James Harden Injury: Rockets Must Be Careful with Star's Ankle for Stretch Run
Houston Rockets shooting guard James Harden is a game-time decision for Friday night's game against the Minnesota Timberwolves. If the Rockets are serious about a playoff run, they will make sure the right foot that's been bothering him since Feb. 12 is fully healed before risking further injury.
According to Jason Friedman of NBA.com, the Rockets are taking a cautious approach with Harden for Friday night's game, and coach Kevin McHale acknowledged in a shootaround interview that the team wishes it had more time for Harden to rest his foot:
We’ll see how he feels tonight. James has got a couple things going on in his foot that’s bothering him. We’ve just got to figure out what approach is going to help him maintain at least the amount of healing that needs to take place from here on out. I mean, ideally, you’d say yeah, we take three weeks off, but I don’t think we’re at that point.
The All-Star and new face of the franchise has captivated the city of Houston since coming over from Oklahoma City in an offseason trade. Averaging 26.2 points, 5.9 assists and 4.7 rebounds per game, Harden is doing a little bit of everything for Houston this season.
He, Jeremy Lin and Omer Asik (the three big offseason additions for the Rockets) have the team sitting in the No. 7 seed in the Western Conference. The Los Angeles Lakers, Utah Jazz and Dallas Mavericks all have aspirations of climbing the ladder, but recent events have given the Rockets some flexibility when it comes to pushing for a playoff spot.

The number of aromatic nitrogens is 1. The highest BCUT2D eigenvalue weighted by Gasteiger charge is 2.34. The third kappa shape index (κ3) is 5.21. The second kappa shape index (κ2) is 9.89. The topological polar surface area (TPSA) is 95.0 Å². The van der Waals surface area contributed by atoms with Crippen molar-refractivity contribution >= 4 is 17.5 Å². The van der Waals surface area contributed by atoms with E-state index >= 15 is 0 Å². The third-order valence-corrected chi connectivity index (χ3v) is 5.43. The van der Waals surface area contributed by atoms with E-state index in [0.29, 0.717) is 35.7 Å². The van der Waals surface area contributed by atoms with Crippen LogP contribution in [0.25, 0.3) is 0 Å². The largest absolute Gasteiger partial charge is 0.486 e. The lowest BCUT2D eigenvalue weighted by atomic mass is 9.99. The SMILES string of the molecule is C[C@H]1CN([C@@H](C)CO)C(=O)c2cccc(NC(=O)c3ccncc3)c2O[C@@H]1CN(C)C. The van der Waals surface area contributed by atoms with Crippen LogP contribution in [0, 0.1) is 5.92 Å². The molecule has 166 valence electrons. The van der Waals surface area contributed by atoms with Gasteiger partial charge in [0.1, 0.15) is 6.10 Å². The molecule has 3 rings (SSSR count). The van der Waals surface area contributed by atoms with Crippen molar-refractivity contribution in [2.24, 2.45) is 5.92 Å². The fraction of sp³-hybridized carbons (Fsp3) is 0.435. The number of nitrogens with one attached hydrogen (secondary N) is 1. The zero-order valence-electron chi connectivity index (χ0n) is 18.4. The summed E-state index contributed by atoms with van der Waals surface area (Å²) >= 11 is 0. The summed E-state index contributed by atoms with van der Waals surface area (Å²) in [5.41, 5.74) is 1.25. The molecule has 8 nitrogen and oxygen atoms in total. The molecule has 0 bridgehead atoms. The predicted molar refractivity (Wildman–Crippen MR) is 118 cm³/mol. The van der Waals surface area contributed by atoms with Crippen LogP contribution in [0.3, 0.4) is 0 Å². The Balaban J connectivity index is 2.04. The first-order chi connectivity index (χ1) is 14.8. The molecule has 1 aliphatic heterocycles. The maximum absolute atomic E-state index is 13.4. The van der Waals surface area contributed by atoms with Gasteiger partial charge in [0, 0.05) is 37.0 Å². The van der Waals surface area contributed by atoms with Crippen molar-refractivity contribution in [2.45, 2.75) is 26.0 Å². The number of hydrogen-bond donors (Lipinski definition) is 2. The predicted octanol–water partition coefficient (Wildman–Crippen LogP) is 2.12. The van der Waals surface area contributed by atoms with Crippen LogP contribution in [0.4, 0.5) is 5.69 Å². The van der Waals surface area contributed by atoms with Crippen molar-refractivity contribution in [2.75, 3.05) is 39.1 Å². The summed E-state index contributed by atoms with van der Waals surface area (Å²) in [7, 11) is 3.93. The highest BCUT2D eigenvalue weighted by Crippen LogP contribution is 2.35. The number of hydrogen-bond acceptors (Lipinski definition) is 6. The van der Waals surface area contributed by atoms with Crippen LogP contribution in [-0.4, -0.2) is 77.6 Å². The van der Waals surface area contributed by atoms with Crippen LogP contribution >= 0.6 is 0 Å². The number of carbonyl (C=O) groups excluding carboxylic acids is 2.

With Harden still struggling from the Feb. injury, what should the next course of action be?
Those events should force Rockets team doctors, management and coaches to reevaluate this Harden decision and keep the 23-year-old out of the lineup until his foot is closer to 100 percent.
Remember, this is a Rockets team aiming to turn heads in the postseason.
As Kobe Bryant went down on Wednesday night with an ankle injury, the Western Conference playoff race got a little more crowded. The Lakers likely don't make the playoffs without Bryant around and it's looking like the aging star could miss a few games as he recovers from the sprain.
Elsewhere, the Utah Jazz are playing their worst ball of the season, 2-8 in their last 10 games and victim to an epic thrashing by the Thunder earlier this week in one of their worst showings of the 2012-13 campaign.
The Mavericks and Portland Trail Blazers are hanging tough and will challenge for the No. 8 seed but both have been plagued by inconsistent play and don't have the best odds at making the postseason in April.
Combine that with stellar play from other stars on the team, and Houston has some room for cushion while Harden potentially sits.
Mainly, the improved play of former second-round pick Chandler Parsons has proven to be quite beneficial, as the forward is averaging 21.2 points per game on 57.4 percent shooting over his last five contests as he continues to stretch the floor from the three-point line.
Lin, Asik and new addition Thomas Robinson are also capable of keeping the team afloat while Harden rests, and Donatas Motiejunas has also been chipping in on offense at a nice clip to suggest that the Rockets will do just fine for a couple of games without their best player and biggest offensive catalyst.
Granted, Houston doesn't want to lose any ground. At 35-30 (as of March 15), the team is in no position to concede games with the Lakers and Jazz looming and others inching toward a strong push at the end of this month.
They don't want to keep Harden out too long, as McHale suggests because there just isn't enough time to make up for a potential pit-fall at this point in the season. However, with the right time management and selecting games that won't hurt the Rockets for him to miss, Harden will be 100 percent by the time the playoffs begin.
At this point of the season, that should be a top priority for the Rockets going forward.
Priority No. 1 is making the playoffs and No. 2 is making sure Harden is as deadly as can be for a potential first-round matchup with his old squad.
What is the duplicate article?
Why is this article offensive?
Where is this article plagiarized from?
Why is this article poorly edited?